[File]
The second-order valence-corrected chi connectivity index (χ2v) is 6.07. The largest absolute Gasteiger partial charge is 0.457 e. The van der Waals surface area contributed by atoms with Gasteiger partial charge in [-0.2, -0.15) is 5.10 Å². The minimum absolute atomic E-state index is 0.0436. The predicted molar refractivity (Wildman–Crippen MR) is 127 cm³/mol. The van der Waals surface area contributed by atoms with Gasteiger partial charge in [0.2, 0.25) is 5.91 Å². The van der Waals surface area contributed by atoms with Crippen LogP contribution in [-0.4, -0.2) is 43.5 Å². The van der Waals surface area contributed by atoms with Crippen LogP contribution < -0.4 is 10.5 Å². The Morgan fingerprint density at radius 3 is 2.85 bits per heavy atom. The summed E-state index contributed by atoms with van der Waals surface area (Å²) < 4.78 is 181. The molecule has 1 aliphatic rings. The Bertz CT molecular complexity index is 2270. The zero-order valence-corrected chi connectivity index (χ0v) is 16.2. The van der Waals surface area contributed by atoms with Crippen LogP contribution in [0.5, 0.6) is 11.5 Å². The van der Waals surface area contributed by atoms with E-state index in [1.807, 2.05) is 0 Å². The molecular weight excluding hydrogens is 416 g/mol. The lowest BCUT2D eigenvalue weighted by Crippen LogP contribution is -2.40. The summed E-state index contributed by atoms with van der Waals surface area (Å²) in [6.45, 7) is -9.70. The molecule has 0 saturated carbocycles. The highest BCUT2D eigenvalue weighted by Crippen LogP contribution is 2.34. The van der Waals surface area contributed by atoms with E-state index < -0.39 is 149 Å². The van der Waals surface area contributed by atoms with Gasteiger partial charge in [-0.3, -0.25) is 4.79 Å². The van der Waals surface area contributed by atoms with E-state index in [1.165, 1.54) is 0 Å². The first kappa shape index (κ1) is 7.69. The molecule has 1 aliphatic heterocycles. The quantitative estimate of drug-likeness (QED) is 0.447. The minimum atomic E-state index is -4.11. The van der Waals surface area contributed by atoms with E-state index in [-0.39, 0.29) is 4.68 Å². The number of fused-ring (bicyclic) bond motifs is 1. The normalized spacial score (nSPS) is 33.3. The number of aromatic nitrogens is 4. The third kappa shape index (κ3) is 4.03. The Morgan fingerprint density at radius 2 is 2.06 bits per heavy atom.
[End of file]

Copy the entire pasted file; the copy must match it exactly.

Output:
The second-order valence-corrected chi connectivity index (χ2v) is 6.07. The largest absolute Gasteiger partial charge is 0.457 e. The van der Waals surface area contributed by atoms with Gasteiger partial charge in [-0.2, -0.15) is 5.10 Å². The minimum absolute atomic E-state index is 0.0436. The predicted molar refractivity (Wildman–Crippen MR) is 127 cm³/mol. The van der Waals surface area contributed by atoms with Gasteiger partial charge in [0.2, 0.25) is 5.91 Å². The van der Waals surface area contributed by atoms with Crippen LogP contribution in [-0.4, -0.2) is 43.5 Å². The van der Waals surface area contributed by atoms with Crippen LogP contribution < -0.4 is 10.5 Å². The Morgan fingerprint density at radius 3 is 2.85 bits per heavy atom. The summed E-state index contributed by atoms with van der Waals surface area (Å²) < 4.78 is 181. The molecule has 1 aliphatic rings. The Bertz CT molecular complexity index is 2270. The zero-order valence-corrected chi connectivity index (χ0v) is 16.2. The van der Waals surface area contributed by atoms with Crippen LogP contribution in [0.5, 0.6) is 11.5 Å². The van der Waals surface area contributed by atoms with E-state index in [1.807, 2.05) is 0 Å². The molecular weight excluding hydrogens is 416 g/mol. The lowest BCUT2D eigenvalue weighted by Crippen LogP contribution is -2.40. The summed E-state index contributed by atoms with van der Waals surface area (Å²) in [6.45, 7) is -9.70. The molecule has 0 saturated carbocycles. The highest BCUT2D eigenvalue weighted by Crippen LogP contribution is 2.34. The van der Waals surface area contributed by atoms with E-state index < -0.39 is 149 Å². The van der Waals surface area contributed by atoms with Gasteiger partial charge in [-0.3, -0.25) is 4.79 Å². The van der Waals surface area contributed by atoms with E-state index in [1.165, 1.54) is 0 Å². The first kappa shape index (κ1) is 7.69. The molecule has 1 aliphatic heterocycles. The quantitative estimate of drug-likeness (QED) is 0.447. The minimum atomic E-state index is -4.11. The van der Waals surface area contributed by atoms with E-state index in [-0.39, 0.29) is 4.68 Å². The number of fused-ring (bicyclic) bond motifs is 1. The normalized spacial score (nSPS) is 33.3. The number of aromatic nitrogens is 4. The third kappa shape index (κ3) is 4.03. The Morgan fingerprint density at radius 2 is 2.06 bits per heavy atom.